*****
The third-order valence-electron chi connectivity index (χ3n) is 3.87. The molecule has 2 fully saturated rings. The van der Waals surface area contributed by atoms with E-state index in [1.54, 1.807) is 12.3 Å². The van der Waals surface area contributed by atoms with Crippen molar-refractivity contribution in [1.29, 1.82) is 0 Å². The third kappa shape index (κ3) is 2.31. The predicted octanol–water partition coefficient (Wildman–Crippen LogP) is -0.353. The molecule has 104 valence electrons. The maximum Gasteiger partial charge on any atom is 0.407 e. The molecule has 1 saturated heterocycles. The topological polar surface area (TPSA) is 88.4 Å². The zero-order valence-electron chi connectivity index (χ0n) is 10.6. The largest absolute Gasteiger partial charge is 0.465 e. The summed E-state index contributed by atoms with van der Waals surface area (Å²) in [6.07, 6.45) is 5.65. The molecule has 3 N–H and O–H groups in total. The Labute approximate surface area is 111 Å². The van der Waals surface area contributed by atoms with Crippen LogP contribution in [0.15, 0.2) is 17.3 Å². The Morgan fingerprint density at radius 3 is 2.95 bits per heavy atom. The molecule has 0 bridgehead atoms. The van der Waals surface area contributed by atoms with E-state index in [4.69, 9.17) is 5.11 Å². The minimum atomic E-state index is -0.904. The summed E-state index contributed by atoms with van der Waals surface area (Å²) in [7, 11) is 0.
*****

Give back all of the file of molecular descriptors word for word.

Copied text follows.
The third-order valence-electron chi connectivity index (χ3n) is 3.87. The molecule has 2 fully saturated rings. The van der Waals surface area contributed by atoms with E-state index in [1.54, 1.807) is 12.3 Å². The van der Waals surface area contributed by atoms with Crippen molar-refractivity contribution in [1.29, 1.82) is 0 Å². The third kappa shape index (κ3) is 2.31. The predicted octanol–water partition coefficient (Wildman–Crippen LogP) is -0.353. The molecule has 104 valence electrons. The maximum Gasteiger partial charge on any atom is 0.407 e. The molecule has 1 saturated heterocycles. The topological polar surface area (TPSA) is 88.4 Å². The zero-order valence-electron chi connectivity index (χ0n) is 10.6. The largest absolute Gasteiger partial charge is 0.465 e. The summed E-state index contributed by atoms with van der Waals surface area (Å²) in [6.07, 6.45) is 5.65. The molecule has 3 N–H and O–H groups in total. The Labute approximate surface area is 111 Å². The van der Waals surface area contributed by atoms with Crippen LogP contribution in [0.15, 0.2) is 17.3 Å². The Morgan fingerprint density at radius 3 is 2.95 bits per heavy atom. The molecule has 0 bridgehead atoms. The van der Waals surface area contributed by atoms with E-state index in [4.69, 9.17) is 5.11 Å². The minimum atomic E-state index is -0.904. The summed E-state index contributed by atoms with van der Waals surface area (Å²) in [7, 11) is 0.